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Cutting Edge > Oceanography > Teaching Activities > Using Google Earth to measure seacliff erosion rates

Using Google Earth to measure seacliff erosion rates

Alfred Hochstaedter, Monterey Peninsula College
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This activity was selected for the On the Cutting Edge Exemplary Teaching Collection

Resources in this top level collection a) must have scored Exemplary or Very Good in all five review categories, and must also rate as “Exemplary” in at least three of the five categories. The five categories included in the peer review process are

  • Scientific Accuracy
  • Alignment of Learning Goals, Activities, and Assessments
  • Pedagogic Effectiveness
  • Robustness (usability and dependability of all components)
  • Completeness of the ActivitySheet web page

For more information about the peer review process itself, please see http://serc.carleton.edu/NAGTWorkshops/review.html.



This page first made public: Jun 13, 2013

Summary

This lab uses Google Earth to measure the rate of seacliff retreat. It touches upon coastal processes, natural hazards, and coastal management issues. The central focus of the lab is in the Monterey Bay area.

Context

Audience

This lab activity is for an introductory Oceanography course. Most (~80%) of the students are taking the class for general education purposes. About 10% probably go on in some type of Earth Sciences.

Skills and concepts that students must have mastered

The students must be familiar with Google Earth and know how to manipulate it. In my class, the students do an Introduction to Google Earth in the lab previous to this one.

How the activity is situated in the course

It is situated in conjunction with a coastal field trip, where we see sites similar to the ones featured here. We talk about some of these concepts on the field trip. These seacliff retreat concepts are reinforced here with this lab.

Goals

Content/concepts goals for this activity

  1. Recognize that coastal erosion is happening on a human timescale that will affect buildings and places that they can see before them in their lifetimes.
  2. Measure the rate of coastal erosion.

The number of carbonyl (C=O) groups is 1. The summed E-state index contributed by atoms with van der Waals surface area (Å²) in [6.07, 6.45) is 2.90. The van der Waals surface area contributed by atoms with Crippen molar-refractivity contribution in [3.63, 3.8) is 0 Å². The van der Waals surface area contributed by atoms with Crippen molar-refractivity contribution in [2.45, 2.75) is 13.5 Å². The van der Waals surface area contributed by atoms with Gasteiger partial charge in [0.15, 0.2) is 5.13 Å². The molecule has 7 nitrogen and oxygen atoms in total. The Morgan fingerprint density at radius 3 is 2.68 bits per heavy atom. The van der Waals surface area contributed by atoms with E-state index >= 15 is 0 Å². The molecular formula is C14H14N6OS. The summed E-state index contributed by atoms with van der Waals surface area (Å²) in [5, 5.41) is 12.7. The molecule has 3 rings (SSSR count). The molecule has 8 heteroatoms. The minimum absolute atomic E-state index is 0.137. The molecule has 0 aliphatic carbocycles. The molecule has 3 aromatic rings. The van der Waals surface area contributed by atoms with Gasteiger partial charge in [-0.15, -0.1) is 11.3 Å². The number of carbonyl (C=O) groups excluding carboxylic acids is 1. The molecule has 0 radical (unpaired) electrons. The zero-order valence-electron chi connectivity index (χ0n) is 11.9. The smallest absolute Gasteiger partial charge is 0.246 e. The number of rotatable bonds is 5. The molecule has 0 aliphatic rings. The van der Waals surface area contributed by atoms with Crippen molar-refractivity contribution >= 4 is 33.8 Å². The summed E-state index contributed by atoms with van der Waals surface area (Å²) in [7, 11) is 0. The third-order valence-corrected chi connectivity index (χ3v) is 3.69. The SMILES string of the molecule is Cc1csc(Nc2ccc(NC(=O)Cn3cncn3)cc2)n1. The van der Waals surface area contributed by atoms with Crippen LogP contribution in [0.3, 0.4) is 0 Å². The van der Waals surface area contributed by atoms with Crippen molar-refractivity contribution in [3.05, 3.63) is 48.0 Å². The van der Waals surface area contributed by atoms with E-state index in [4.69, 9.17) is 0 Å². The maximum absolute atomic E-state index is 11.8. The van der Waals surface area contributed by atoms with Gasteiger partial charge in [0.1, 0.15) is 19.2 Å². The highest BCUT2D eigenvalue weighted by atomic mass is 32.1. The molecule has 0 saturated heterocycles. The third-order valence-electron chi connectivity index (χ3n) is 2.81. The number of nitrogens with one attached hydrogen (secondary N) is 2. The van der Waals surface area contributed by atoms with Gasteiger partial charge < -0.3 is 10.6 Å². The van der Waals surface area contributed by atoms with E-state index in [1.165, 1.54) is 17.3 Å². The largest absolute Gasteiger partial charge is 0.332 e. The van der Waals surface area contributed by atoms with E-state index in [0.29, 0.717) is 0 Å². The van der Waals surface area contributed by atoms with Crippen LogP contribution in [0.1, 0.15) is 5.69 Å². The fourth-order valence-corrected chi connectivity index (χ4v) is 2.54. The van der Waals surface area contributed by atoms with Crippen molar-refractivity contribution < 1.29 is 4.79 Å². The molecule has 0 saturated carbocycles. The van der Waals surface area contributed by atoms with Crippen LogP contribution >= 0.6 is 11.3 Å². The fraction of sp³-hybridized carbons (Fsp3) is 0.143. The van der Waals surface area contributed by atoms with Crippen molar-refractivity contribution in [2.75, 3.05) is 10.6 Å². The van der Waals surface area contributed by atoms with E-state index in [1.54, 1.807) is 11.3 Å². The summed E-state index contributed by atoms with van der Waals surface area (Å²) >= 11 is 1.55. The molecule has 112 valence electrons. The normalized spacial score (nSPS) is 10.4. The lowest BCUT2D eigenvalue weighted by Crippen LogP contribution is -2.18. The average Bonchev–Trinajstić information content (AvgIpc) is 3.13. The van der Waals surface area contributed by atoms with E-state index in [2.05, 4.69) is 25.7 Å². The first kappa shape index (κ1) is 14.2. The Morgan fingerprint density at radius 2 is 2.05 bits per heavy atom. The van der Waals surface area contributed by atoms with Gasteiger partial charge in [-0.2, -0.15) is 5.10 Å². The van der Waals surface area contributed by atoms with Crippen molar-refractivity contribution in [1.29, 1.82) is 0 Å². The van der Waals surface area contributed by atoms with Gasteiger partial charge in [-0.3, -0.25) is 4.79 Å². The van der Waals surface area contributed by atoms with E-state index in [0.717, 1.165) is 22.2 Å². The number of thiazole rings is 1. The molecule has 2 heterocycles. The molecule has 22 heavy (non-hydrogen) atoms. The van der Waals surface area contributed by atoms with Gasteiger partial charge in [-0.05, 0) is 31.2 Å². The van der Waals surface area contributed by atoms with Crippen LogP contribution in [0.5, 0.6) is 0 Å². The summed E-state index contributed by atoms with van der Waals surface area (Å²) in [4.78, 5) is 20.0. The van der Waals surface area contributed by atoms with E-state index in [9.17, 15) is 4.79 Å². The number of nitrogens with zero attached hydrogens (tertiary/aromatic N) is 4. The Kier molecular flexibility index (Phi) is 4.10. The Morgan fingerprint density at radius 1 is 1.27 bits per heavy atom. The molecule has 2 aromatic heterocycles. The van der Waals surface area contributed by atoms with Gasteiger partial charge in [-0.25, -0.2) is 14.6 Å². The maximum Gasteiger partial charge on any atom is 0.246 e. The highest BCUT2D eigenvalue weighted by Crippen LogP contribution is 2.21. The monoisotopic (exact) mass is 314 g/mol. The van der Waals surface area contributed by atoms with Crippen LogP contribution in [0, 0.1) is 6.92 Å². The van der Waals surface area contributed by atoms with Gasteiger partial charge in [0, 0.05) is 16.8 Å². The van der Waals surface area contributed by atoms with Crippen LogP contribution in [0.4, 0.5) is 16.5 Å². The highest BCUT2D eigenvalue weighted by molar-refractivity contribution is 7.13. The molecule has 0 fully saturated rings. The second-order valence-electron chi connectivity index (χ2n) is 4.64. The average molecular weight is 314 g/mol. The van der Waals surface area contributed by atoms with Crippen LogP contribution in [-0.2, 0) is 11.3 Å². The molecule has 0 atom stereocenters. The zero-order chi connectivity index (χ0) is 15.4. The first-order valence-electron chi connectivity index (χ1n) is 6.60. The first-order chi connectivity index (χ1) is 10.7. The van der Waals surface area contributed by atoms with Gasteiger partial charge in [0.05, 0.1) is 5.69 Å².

Higher order thinking skills goals for this activity

  1. Apply quantitative skills to an issue that will continue to affect buildings that they can see on an every-day basis.
  2. Recognize that different bedrock surfaces erode at different rates.
  3. Recognize that some places along the coast are much more susceptible to erosion than others.

Other skills goals for this activity

Description and Teaching Materials

Students follow this lab to measure erosion rates at various places. At one place, where granite bedrock occurs, the coastal erosion rates are zero, or not measurable with these techniques. At other places, where the seacliff is composed of sand dune sand, the erosion rate is several meters over about 15 years.


Teaching Notes and Tips

Students will need help recognizing the top of the seacliff in Google Earth in order to draw a line along it.
Some students will need help manipulating KML files.

Assessment

I have assessed student learning this activity by scoring the lab and then asking follow-up questions on tests and quizzes.

References and Resources

http://coastal.er.usgs.gov/response/

This USGS site is referenced in the activity. It has oblique aerial photographs of coastal regions taken before and after the last big El Nino.

http://allenpress.com/publications/pr/COAS25_3
"Rates and Trends of Coastal Change in California and the
Regional Behavior of the Beach and Cliff System", 2009

This is a nice overview article, more appropriate for instructor prep or advanced student use. I would not give this article to introductory students.

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